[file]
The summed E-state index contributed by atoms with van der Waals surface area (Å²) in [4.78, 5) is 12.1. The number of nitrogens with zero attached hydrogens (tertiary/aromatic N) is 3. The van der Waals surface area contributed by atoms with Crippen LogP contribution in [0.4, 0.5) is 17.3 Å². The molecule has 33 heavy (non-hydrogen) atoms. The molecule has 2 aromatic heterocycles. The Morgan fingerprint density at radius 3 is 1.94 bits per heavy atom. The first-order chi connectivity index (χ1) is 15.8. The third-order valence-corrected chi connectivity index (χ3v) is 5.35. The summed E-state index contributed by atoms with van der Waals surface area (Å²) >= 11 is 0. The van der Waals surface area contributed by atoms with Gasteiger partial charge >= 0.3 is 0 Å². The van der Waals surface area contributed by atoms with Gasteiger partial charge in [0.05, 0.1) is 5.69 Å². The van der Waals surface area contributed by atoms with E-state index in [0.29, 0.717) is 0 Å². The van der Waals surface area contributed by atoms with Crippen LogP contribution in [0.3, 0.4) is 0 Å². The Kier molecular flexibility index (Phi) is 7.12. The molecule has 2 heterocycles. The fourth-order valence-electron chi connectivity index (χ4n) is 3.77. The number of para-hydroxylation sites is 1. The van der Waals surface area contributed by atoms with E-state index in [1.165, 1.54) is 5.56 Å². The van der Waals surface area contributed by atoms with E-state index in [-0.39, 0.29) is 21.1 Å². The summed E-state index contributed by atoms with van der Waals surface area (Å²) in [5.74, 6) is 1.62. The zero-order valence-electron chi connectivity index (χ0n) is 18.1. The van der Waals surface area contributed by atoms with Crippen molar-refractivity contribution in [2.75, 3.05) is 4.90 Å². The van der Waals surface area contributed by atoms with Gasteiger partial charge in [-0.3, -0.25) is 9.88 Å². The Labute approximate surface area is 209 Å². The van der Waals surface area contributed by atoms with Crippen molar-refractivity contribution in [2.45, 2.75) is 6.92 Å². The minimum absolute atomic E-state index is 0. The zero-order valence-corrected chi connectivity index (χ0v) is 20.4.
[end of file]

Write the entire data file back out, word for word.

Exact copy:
The summed E-state index contributed by atoms with van der Waals surface area (Å²) in [4.78, 5) is 12.1. The number of nitrogens with zero attached hydrogens (tertiary/aromatic N) is 3. The van der Waals surface area contributed by atoms with Crippen LogP contribution in [0.4, 0.5) is 17.3 Å². The molecule has 33 heavy (non-hydrogen) atoms. The molecule has 2 aromatic heterocycles. The Morgan fingerprint density at radius 3 is 1.94 bits per heavy atom. The first-order chi connectivity index (χ1) is 15.8. The third-order valence-corrected chi connectivity index (χ3v) is 5.35. The summed E-state index contributed by atoms with van der Waals surface area (Å²) >= 11 is 0. The van der Waals surface area contributed by atoms with Gasteiger partial charge >= 0.3 is 0 Å². The van der Waals surface area contributed by atoms with Gasteiger partial charge in [0.05, 0.1) is 5.69 Å². The van der Waals surface area contributed by atoms with E-state index in [0.29, 0.717) is 0 Å². The van der Waals surface area contributed by atoms with Crippen LogP contribution in [0.3, 0.4) is 0 Å². The Kier molecular flexibility index (Phi) is 7.12. The molecule has 2 heterocycles. The fourth-order valence-electron chi connectivity index (χ4n) is 3.77. The number of para-hydroxylation sites is 1. The van der Waals surface area contributed by atoms with E-state index in [1.165, 1.54) is 5.56 Å². The van der Waals surface area contributed by atoms with E-state index in [-0.39, 0.29) is 21.1 Å². The summed E-state index contributed by atoms with van der Waals surface area (Å²) in [5.74, 6) is 1.62. The zero-order valence-electron chi connectivity index (χ0n) is 18.1. The van der Waals surface area contributed by atoms with Crippen molar-refractivity contribution in [2.75, 3.05) is 4.90 Å². The van der Waals surface area contributed by atoms with Gasteiger partial charge in [-0.3, -0.25) is 9.88 Å². The Labute approximate surface area is 209 Å². The van der Waals surface area contributed by atoms with Crippen molar-refractivity contribution in [2.45, 2.75) is 6.92 Å². The minimum absolute atomic E-state index is 0. The zero-order valence-corrected chi connectivity index (χ0v) is 20.4.